(Last Updated on : 18/01/2016)
Richard's Pipit is an Indian Bird
that bears a scientific name "Anthus richardi
" and stays in the grass lands and the open shrubs area.
Category of Richard's Pipit
Richard's Pipit is a medium-sized passerine bird which breeds in open grasslands in northern Asia. It is a long-distance migrant moving to open lowlands in the Indian Subcontinent and Southeast Asia. It is a rare but regular vagrant to Western Europe. This bird was named after the French naturalist Monsieur Richard of Luneville.
Belonging of Richard's Pipit
Richard's Pipit belongs to the pipit genus Anthus in the family of Motacillidae. It was formerly lumped together with the Australasian, African, and mountain and paddy field pipits in a single species: Richard's Pipit, Anthus novaeseelandiae
. These Pipits are now commonly considered to be separate species although the African and paddy field pipits are sometimes treated as part of Anthus richardi
Structure of Richard's Pipit
Richard's Pipit is a large Pipit, 17-20 cm in length, with a weight of 25-36 g and a wingspan of 29 to 33 cm. It is a slender bird which often stands very upright. It has long yellow-brown legs, a long tail with white outer-feathers and a long dark bill with a yellowish base to the lower mandible. The hind claw is long and fairly straight. It is an undistinguished-looking species on the ground, mainly brown above and pale below. There are dark streaks on the upperparts and breast while the belly and flanks are plain. The face is strongly marked with pale lores and supercilium and dark eyestripe, moustachial stripe and malar stripe. There are two wingbars formed by pale tips to the wing-coverts.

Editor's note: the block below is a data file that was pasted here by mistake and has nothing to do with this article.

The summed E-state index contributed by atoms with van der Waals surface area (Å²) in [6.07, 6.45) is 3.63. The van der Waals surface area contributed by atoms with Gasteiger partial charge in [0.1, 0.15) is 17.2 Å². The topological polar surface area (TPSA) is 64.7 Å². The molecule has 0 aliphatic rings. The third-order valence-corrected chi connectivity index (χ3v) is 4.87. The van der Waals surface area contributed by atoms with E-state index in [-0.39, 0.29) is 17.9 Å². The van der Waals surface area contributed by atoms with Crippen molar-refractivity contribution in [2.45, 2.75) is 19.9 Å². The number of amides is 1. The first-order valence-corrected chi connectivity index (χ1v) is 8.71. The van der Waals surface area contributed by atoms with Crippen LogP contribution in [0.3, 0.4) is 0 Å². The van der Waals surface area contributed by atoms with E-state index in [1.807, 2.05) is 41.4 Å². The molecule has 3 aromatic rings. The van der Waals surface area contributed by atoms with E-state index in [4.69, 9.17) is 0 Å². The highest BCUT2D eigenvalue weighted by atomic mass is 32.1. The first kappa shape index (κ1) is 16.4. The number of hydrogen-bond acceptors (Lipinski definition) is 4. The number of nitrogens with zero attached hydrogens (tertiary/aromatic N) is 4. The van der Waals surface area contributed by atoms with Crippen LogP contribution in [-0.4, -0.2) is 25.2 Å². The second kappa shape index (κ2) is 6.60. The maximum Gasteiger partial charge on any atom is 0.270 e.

Flight of Richard's Pipit
The flight of Richard's Pipit is strong and undulating, and it gives a characteristic explosive "shreep" call, somewhat similar to the chirp of a house sparrow.
Songs of Richard's Pipit
The song of Richard's Pipit is a repeated series of monotonous buzzy notes given in an undulating song-flight.
Breeding of Richard's Pipit
Richard's Pipit breeds in southern Siberia, Mongolia, parts of Central Asia and in northern, central and eastern China. It migrates south to winter in the Indian subcontinent and South-east Asia with records as far south as Sri Lanka, Singapore and northern Borneo. It is a scarce passage migrant in Korea and Japan.
Behaviour of Richard's Pipit
Richard's Pipit is a bird of open country, particularly flat lowland areas. It inhabits grassland, steppe and cultivated land, preferring more fertile, moist habitats. In Europe it is most often recorded on headlands and islands. It occurs alone or in small groups. Like other pipits, this species is insectivorous. It mainly feeds on the ground and will also make short flights to catch flying insects. A few seeds are also eaten. The nest is made of grass or moss and is built on the ground under a grass tussock.